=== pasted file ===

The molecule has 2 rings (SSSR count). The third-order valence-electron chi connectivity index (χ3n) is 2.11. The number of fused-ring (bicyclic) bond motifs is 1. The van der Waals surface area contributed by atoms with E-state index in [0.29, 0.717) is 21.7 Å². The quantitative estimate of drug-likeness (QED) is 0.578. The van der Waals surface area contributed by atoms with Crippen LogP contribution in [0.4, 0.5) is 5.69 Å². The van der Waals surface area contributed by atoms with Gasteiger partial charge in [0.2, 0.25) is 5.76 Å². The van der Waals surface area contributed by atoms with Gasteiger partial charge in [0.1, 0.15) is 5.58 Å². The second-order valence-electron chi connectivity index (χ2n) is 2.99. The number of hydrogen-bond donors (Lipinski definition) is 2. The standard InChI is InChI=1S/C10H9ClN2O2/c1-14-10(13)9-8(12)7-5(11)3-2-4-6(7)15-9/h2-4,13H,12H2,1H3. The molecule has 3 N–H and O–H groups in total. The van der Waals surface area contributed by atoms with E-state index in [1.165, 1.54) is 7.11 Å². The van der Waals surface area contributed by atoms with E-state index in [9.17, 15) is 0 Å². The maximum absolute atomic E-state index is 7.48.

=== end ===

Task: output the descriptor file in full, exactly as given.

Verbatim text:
The molecule has 2 rings (SSSR count). The third-order valence-electron chi connectivity index (χ3n) is 2.11. The number of fused-ring (bicyclic) bond motifs is 1. The van der Waals surface area contributed by atoms with E-state index in [0.29, 0.717) is 21.7 Å². The quantitative estimate of drug-likeness (QED) is 0.578. The van der Waals surface area contributed by atoms with Crippen LogP contribution in [0.4, 0.5) is 5.69 Å². The van der Waals surface area contributed by atoms with Gasteiger partial charge in [0.2, 0.25) is 5.76 Å². The van der Waals surface area contributed by atoms with Gasteiger partial charge in [0.1, 0.15) is 5.58 Å². The second-order valence-electron chi connectivity index (χ2n) is 2.99. The number of hydrogen-bond donors (Lipinski definition) is 2. The standard InChI is InChI=1S/C10H9ClN2O2/c1-14-10(13)9-8(12)7-5(11)3-2-4-6(7)15-9/h2-4,13H,12H2,1H3. The molecule has 3 N–H and O–H groups in total. The van der Waals surface area contributed by atoms with E-state index in [1.165, 1.54) is 7.11 Å². The van der Waals surface area contributed by atoms with E-state index in [9.17, 15) is 0 Å². The maximum absolute atomic E-state index is 7.48.